Cash­ing in on EHR in­cen­tive pay

De­spite rush, long-term suc­cess still ques­tion­able

Modern Healthcare - - FRONT PAGE - Joseph Conn

The two main fed­eral in­cen­tive pro­grams for health in­for­ma­tion tech­nol­ogy closed out their first year with a gush of money, but one key to the pro­grams’ long-term suc­cess will be whether their early ap­peal to tech-savvy providers is ever felt by the less-ad­vanced ma­jor­ity of hospi­tals and of­fice-based clin­i­cians still on the side­lines.

By year’s end, the CMS had paid out more than $2.5 bil­lion to slightly more than 31,000 providers that qual­i­fied for pay­ments un­der the Medi­care and Med­i­caid elec­tronic healthrecord in­cen­tive pro­grams cre­ated by the Amer­i­can Re­cov­ery and Rein­vest­ment Act of 2009, ac­cord­ing to the CMS’ De­cem­ber progress re­port, its lat­est.

Be­tween the CMS’ Oc­to­ber and De­cem­ber re­ports, to­tal pay­ments to hospi­tals more than dou­bled, top­ping $1.9 bil­lion. At year’s end, 1,658 hospi­tals had been paid un­der the Medi­care and Med­i­caid pro­grams.

Dur­ing the same pe­riod, com­bined pay­ments to physi­cians and other “el­i­gi­ble pro­fes­sion­als” jumped 99% to nearly $570.4 mil­lion. El­i­gi­ble pro­fes­sion­als are de­fined as physi­cians, nurse prac­ti­tion­ers, den­tists, cer­ti­fied nurse mid­wives and physi­cian as­sis­tants. Through De­cem­ber, 29,344 clin­i­cians had been paid. About 75% of them thus far have been physi­cians.

Fi­nal num­bers for the two IT pro­grams for their first year of op­er­a­tion are ex­pected to in­crease a bit more, but won’t be avail­able un­til later this year, said Dr. Farzad Mostashari, head of the Of­fice of the Na­tional Co­or­di­na­tor for Health In­for­ma­tion Tech­nol­ogy. “All the lead­ing in­di­ca­tors have been pos­i­tive,” he said. “I think it’s cer­tainly grat­i­fy­ing to see the trends to­ward higher and higher num­bers, which we ex­pect to con­tinue.”

Pay­ments started flow­ing in May un­der the fed­er­ally ad­min­is­tered Medi­care EHR in­cen­tive pro­gram and in Jan­uary un­der a few staterun Med­i­caid pro­grams. At year’s end, how­ever, eight states still didn’t have their Med­i­caid EHR pro­grams op­er­a­tional.

Some crit­ics have said much of the early money has gone to providers who al­ready had EHR sys­tems in place, but Mostashari bris­tled at the no­tion that might mean the two pro­grams could fiz­zle out. “Look,” he said, “the pay­ments for Med­i­caid run through 2021 and for Medi­care run through five years. We’ve seen like eight months of pay­ments. The baby is still a baby. I think it’s way too early for any­body con­clud­ing that this pro­gram has topped out.”

Ac­cord­ing to Joanne Sun­quist, the chief in­for­ma­tion of­fi­cer for 469-bed Hen­nepin County Med­i­cal Cen­ter in Min­neapo­lis, meet­ing the mean­ing­ful-use re­quire­ments un­der Medi­care was no ma­jor strain. The hospi­tal at­tested to meet­ing 90 days of mean­ing­ful use in Au­gust, well ahead of the Oct. 1 dead­line, and was paid $1.8 mil­lion by Medi­care in Oc­to­ber, she said.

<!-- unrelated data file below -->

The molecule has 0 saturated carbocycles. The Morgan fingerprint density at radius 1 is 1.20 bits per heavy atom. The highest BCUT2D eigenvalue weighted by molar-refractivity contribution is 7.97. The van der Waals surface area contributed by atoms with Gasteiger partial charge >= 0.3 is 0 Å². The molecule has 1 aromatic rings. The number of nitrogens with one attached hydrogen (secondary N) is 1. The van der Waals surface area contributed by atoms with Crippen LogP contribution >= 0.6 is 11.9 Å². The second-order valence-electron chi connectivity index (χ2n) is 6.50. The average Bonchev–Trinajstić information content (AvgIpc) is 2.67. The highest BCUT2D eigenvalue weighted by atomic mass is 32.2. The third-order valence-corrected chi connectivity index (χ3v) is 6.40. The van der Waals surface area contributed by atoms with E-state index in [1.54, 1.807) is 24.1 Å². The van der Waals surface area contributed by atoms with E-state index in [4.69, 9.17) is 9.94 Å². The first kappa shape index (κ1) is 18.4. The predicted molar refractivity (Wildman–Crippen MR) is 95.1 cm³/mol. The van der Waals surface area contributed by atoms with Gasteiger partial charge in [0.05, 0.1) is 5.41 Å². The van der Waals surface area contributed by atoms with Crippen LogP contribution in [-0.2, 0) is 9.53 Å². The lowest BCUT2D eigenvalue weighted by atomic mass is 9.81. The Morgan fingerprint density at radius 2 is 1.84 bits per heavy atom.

Sun­quist char­ac­ter­ized the process as a “three or four” on a scale of 10, not­ing that the hospi­tal com­pleted im­ple­men­ta­tion of its Epic sys­tem in 2007. “It was still work, but frankly, we didn’t find it too dif­fi­cult.” Min­nesota is one of eight states that still doesn’t have its Med­i­caid EHR pro­gram run­ning. Sun­quist said they will ap­ply for Med­i­caid pay­ments, too, when the time comes, but both fed­eral pay­ments “won’t even touch” what Hen­nepin has spent on health IT.

“When we de­cided to im­ple­ment Epic seven years ago, we put to­gether a seven-year re­turn on in­vest­ment, which we’ve ac­tu­ally met with­out the in­cen­tive money,” Sun­quist said, which she de­scribed as “a bonus for us.”

The money made more of a dif­fer­ence for Orville (Calif.) Hospi­tal, al­though earn­ing it was more of a chal­lenge, said Dense Le­fevre, CIO, and Dr. Narinder Singh, the chief med­i­cal in­for­ma­tion of­fi­cer. The 113-bed hospi­tal in Cal­i­for­nia’s Cen­tral Val­ley re­ceived first-year EHR in­cen­tive pay­ments of $1.97 mil­lion from Medi­care and an­other $1.2 mil­lion from Med­i­Cal, the state’s Med­i­caid pro­gram. The pay­ments cov­ered not only about half the cost of Oroville’s EHR in­stal­la­tion, but also an IT in­fra­struc­ture up­grade, Le­fevre said.

Orville Hospi­tal be­gan in­stalling an open­source ver­sion of the Vet­er­ans Ad­min­is­tra­tion’s Vista EHR a cou­ple of years ago, rolling it out first to its 22 af­fil­i­ated com­mu­nity clin­ics, Singh said. Then it com­pleted enough of the in­stal­la­tion at the hospi­tal to meet the CMS’ mean­ing­ful-use re­quire­ments.

Thus far, 226 ven­dors of EHR sys­tems or mod­u­lar com­po­nents of sys­tems had at least one el­i­gi­ble pro­fes­sional cus­tomer ap­ply and re­ceive pay­ments, ac­cord­ing to a sep­a­rate data set re­leased by the CMS and ONC this month. In ad­di­tion, 52 dif­fer­ent ven­dors supplied com­plete or mod­u­lar EHR sys­tems to paid hospi­tals.

Among el­i­gi­ble pro­fes­sion­als, Epic Sys­tems led ven­dors in this mar­ket niche, ac­cord­ing to the CMS data, with 29% of clin­i­cians us­ing its EHRS. Among hospi­tals, HCA In­for­ma­tion Tech­nol­ogy & Ser­vices was the most-cited ven­dor, with 18% of that mar­ket.

This boom time for ven­dors—and fed­eral health IT pol­i­cy­mak­ers—won’t last, said John Chilmark, man­ag­ing part­ner of Cam­bridge, Mass.-based health IT mar­ket watcher Chilmark Re­search. Af­ter 2012, “this bloom comes off the rose,” he said. “I think it will come down to a 4% to 6% growth rate.” Also, for the hun­dreds of EHR ven­dors out there, reach­ing that plateau in sales growth will mark the be­gin­ning of the end for them as in­de­pen­dent busi­nesses, Chilmark said. “Once we see this mar­ket plateau, we’ll see ad­di­tional con­sol­i­da­tion oc­cur.”

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